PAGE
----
This is an age-old question that many of our patients ask, and our response may surprise you. Sugar is not harmful to your teeth in and of itself. What the mix of sugar and germs in your mouth does to your teeth is detrimental.
How Does It Affect Your Teeth
When you consume anything sweet, sugar particles attach to your teeth and hide in the gaps and crevices. While this isn't a big deal in and of itself, the major issue is that our mouths also contain streptococcus bacteria in those same microscopic gaps and crevices. Strep bacterium congregate on plaque accumulation on our teeth. Furthermore, the bacterium enjoys feeding on the sugar. When bacteria consume sugar, they emit acids, and it is the acids that cause the problem! Even though the enamel on our teeth is the strongest mineral element in our body, it is extremely vulnerable to acid damage. When acids come into touch with tooth enamel for an extended period, the acid begins to dissolve the enamel, causing decay to develop. Cavities will appear all over the place before you realize it.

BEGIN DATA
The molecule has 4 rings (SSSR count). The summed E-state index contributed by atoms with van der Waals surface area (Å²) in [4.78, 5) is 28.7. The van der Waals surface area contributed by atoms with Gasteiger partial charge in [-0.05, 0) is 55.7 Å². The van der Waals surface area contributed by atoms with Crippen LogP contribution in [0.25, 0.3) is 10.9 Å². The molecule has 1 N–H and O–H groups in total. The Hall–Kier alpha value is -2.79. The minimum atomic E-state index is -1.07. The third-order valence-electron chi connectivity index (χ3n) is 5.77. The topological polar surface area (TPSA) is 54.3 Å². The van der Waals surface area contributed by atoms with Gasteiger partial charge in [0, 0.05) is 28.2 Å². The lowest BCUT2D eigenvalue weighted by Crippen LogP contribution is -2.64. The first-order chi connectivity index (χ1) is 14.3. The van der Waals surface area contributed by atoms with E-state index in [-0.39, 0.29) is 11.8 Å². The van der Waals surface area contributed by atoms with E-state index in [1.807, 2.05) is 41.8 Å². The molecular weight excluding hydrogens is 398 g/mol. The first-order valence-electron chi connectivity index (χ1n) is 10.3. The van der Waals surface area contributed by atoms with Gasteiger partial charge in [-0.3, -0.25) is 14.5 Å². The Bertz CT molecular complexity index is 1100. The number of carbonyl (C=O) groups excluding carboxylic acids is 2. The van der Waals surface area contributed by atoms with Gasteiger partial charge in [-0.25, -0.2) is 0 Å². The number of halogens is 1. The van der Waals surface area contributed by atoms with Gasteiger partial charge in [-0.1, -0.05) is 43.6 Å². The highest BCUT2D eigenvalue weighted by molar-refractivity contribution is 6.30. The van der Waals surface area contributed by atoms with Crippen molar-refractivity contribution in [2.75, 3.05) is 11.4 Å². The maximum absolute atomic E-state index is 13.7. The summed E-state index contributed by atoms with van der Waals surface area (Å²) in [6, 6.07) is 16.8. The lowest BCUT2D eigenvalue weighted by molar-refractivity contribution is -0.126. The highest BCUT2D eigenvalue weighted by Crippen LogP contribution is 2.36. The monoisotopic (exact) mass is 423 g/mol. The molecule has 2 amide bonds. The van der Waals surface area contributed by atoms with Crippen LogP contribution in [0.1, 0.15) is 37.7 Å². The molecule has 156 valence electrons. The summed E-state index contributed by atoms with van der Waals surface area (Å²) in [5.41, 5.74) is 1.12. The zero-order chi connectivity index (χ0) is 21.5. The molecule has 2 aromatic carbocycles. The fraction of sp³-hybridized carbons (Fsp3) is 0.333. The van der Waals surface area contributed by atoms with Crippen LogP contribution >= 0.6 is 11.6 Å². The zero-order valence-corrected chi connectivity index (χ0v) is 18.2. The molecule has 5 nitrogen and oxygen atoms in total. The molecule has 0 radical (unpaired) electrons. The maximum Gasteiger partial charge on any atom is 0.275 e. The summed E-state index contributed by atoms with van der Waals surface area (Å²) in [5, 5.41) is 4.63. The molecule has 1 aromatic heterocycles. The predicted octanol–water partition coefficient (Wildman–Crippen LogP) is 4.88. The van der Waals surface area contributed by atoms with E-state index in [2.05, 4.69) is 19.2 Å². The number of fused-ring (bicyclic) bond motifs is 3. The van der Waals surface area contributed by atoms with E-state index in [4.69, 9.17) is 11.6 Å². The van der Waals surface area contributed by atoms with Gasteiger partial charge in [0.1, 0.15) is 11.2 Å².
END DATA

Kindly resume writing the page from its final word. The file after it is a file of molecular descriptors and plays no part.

Take Care of Your Mouth
That is why skilled dental experts advise us to brush our teeth twice a day, floss on a regular basis, and get routine exams twice a year, which include a professional cleaning. The essential factor is how long the sugar remains on your teeth. The longer it stays, the longer it is available for bacteria to ingest, and the more acids are made. So the key is to brush and floss after eating sugary meals, and to see a competent dentist on a regular basis. Even if you enjoy sweets, keeping the acids and plaque accumulation under control could help you avoid cavities.
Dentist Bend, OR • Dental Blog • Aesthetic Dentistry of Bend Dr. Thomas E. Wold has created this blog to help educate the community. Like a Post? Please use the "share it" button to post to Facebook, Twitter, or Google+. Aesthetic Dentistry of Bend, LLC - Thomas E. Wold DMD, 124 NW Hawthorne Ave. Bend, OR. 97703; (541) 389-0261; wolddmd.com; 9/21/2023; Page Phrases: dentist Bend OR;